The National Parks of Canada, and some of the National Historic Sites of Canada, are managed by Parks Canada, an agency of the Government of Canada. If, when you picture Canada in your mind, you see vast wildernesses and mountain vistas, you are thinking of the national parks, one of the largest systems of protected areas in the world. As well, there are numerous historic sites protected by Parks Canada, some of which are also accessible by the general public.
The national parks cover more than 328,000 km2 (127,000 sq mi), or about 3.3% of the total land area of Canada. Together, Canada's national parks are larger than Norway.
Beginning with Banff National Park in 1885, the federal government of Canada began putting aside scenic pieces of land aside for tourism. To this later were added more remote areas, where conservation rather than recreation are the focus. The parks range in size and amenities from small and highly developed areas on the edge of cities to vast wildlands the size of many European countries, but without any permanent population. Entrance to the parks are controlled by tollgates on the highways leading to them (if any), and one must pay to get in, or in some cases you can transit through a park, but have to pay to leave the highway.
It is not only the federal (central) government that operates parks in Canada. Each province also runs numerous provincial parks, some of which are equally or more famous than their federal cousins, such as Algonquin Provincial Park in Ontario, Dinosaur Provincial Park or Kananaskis Country in Alberta. Confusingly, the provincially-owned parks in the often nationalistic province of Quebec, are also called "national parks"; for example Gaspésie National Park and Miguasha National Park are not federal, but rather provincial parks, despite the name.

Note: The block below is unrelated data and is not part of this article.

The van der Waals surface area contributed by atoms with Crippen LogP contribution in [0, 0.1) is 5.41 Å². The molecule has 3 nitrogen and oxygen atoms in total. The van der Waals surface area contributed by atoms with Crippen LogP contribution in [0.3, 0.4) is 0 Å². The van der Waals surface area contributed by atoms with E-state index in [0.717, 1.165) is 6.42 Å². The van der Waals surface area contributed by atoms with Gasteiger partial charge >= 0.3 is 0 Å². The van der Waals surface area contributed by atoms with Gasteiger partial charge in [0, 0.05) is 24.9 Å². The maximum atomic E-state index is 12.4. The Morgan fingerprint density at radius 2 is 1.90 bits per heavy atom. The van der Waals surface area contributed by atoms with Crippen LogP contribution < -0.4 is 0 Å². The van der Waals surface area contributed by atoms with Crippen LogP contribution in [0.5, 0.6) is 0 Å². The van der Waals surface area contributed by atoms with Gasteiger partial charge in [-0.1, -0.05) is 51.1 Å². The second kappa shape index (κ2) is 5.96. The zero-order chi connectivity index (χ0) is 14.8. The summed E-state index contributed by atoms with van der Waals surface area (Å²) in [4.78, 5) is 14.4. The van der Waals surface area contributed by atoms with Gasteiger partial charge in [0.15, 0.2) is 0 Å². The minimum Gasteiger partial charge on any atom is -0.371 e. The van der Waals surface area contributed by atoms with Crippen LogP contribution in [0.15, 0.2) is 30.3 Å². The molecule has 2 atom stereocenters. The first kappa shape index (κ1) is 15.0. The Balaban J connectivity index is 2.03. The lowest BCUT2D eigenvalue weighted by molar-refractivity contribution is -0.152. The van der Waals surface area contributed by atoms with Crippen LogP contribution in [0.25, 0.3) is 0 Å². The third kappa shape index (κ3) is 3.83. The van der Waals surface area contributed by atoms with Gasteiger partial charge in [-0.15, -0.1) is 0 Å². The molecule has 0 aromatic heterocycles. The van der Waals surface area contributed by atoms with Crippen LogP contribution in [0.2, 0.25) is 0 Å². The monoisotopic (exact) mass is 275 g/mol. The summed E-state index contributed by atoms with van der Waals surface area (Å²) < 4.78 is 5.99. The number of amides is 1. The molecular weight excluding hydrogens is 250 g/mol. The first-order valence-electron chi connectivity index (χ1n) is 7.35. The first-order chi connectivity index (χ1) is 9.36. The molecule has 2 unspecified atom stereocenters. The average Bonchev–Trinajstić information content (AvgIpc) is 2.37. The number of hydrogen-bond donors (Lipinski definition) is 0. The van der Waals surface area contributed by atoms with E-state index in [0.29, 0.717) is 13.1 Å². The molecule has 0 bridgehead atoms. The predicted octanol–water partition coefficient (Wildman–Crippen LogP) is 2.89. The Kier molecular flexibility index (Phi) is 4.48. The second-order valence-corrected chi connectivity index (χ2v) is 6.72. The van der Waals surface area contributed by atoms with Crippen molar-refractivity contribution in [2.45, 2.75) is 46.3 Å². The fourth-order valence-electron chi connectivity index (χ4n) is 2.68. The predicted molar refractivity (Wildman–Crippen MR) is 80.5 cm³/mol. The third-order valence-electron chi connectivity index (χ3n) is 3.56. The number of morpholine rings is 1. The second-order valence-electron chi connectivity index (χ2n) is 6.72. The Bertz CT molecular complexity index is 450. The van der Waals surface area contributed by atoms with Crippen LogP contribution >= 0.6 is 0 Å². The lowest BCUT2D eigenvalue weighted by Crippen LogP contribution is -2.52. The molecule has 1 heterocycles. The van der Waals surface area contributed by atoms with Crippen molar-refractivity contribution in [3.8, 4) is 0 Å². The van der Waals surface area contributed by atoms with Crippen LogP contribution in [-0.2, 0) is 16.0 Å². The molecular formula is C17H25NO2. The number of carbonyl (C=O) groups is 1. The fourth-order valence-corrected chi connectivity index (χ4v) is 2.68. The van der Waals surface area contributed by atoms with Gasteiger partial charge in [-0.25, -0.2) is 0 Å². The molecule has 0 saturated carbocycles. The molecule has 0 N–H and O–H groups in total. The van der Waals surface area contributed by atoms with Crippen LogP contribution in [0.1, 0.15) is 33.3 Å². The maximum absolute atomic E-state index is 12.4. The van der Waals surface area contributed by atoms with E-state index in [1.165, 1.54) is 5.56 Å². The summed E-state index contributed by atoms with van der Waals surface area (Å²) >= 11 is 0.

There are two notable parks which are administered by other branches of the federal government, not Parks Canada. Both are free to enter, so a Parks Canada pass isn't needed. They are:
- 1 Gatineau Park, a major recreational attraction in the Outaouais region of Quebec near Gatineau and Ottawa), administered by the National Capital Commission
- 2 The Battlefields Park (Parc des Champs-de-Bataille) A major urban park and site of the 1759 Battle of the Plains of Abraham in which the British took Quebec City.
There are 38 federally-operated national parks, nine National Park Reserves, three National Marine Conservation Areas (NMCAs), one NMCA Reserve and one National Landmark. National Park Reserves are areas subject to indigenous land claims, their exact status and boundaries are therefore not considered permanent, but for a traveller they operate much the same as a full national park. Many of these places are designated as UNESCO World Heritage Sites.